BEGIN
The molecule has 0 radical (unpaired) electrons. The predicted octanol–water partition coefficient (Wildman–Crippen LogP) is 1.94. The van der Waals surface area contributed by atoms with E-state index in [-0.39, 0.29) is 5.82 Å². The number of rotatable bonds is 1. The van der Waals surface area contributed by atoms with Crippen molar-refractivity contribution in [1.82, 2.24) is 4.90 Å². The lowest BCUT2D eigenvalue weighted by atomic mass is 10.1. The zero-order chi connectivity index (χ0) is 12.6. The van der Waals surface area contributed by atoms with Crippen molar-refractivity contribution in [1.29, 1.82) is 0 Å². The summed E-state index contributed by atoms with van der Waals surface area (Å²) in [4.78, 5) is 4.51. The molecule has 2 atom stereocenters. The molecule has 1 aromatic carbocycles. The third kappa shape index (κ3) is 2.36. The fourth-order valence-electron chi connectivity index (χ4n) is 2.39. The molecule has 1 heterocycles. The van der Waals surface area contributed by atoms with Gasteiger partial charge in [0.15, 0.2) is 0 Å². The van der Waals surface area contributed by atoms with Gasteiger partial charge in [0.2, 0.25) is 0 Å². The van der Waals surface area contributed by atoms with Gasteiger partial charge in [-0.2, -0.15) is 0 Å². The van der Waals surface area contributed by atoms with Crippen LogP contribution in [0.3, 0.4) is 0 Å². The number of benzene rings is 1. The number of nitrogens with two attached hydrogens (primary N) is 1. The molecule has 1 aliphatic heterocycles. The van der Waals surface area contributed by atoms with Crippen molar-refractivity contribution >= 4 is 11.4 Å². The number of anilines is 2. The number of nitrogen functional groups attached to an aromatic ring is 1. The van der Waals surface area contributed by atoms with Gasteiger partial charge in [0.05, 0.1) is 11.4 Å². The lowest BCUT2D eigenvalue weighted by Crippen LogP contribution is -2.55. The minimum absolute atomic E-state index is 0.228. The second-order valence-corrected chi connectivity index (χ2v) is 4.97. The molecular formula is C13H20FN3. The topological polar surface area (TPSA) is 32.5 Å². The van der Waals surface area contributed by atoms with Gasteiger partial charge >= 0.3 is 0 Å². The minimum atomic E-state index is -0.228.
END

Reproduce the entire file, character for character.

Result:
The molecule has 0 radical (unpaired) electrons. The predicted octanol–water partition coefficient (Wildman–Crippen LogP) is 1.94. The van der Waals surface area contributed by atoms with E-state index in [-0.39, 0.29) is 5.82 Å². The number of rotatable bonds is 1. The van der Waals surface area contributed by atoms with Crippen molar-refractivity contribution in [1.82, 2.24) is 4.90 Å². The lowest BCUT2D eigenvalue weighted by atomic mass is 10.1. The zero-order chi connectivity index (χ0) is 12.6. The van der Waals surface area contributed by atoms with Crippen molar-refractivity contribution in [1.29, 1.82) is 0 Å². The summed E-state index contributed by atoms with van der Waals surface area (Å²) in [4.78, 5) is 4.51. The molecule has 2 atom stereocenters. The molecule has 1 aromatic carbocycles. The third kappa shape index (κ3) is 2.36. The fourth-order valence-electron chi connectivity index (χ4n) is 2.39. The molecule has 1 heterocycles. The van der Waals surface area contributed by atoms with Gasteiger partial charge in [0.15, 0.2) is 0 Å². The van der Waals surface area contributed by atoms with Gasteiger partial charge in [0.2, 0.25) is 0 Å². The van der Waals surface area contributed by atoms with Gasteiger partial charge in [-0.2, -0.15) is 0 Å². The van der Waals surface area contributed by atoms with Crippen LogP contribution in [0.3, 0.4) is 0 Å². The number of benzene rings is 1. The number of nitrogens with two attached hydrogens (primary N) is 1. The molecule has 1 aliphatic heterocycles. The van der Waals surface area contributed by atoms with Crippen molar-refractivity contribution >= 4 is 11.4 Å². The number of anilines is 2. The number of nitrogen functional groups attached to an aromatic ring is 1. The van der Waals surface area contributed by atoms with Gasteiger partial charge in [0.05, 0.1) is 11.4 Å². The lowest BCUT2D eigenvalue weighted by Crippen LogP contribution is -2.55. The minimum absolute atomic E-state index is 0.228. The second-order valence-corrected chi connectivity index (χ2v) is 4.97. The molecular formula is C13H20FN3. The topological polar surface area (TPSA) is 32.5 Å². The van der Waals surface area contributed by atoms with Gasteiger partial charge >= 0.3 is 0 Å². The minimum atomic E-state index is -0.228.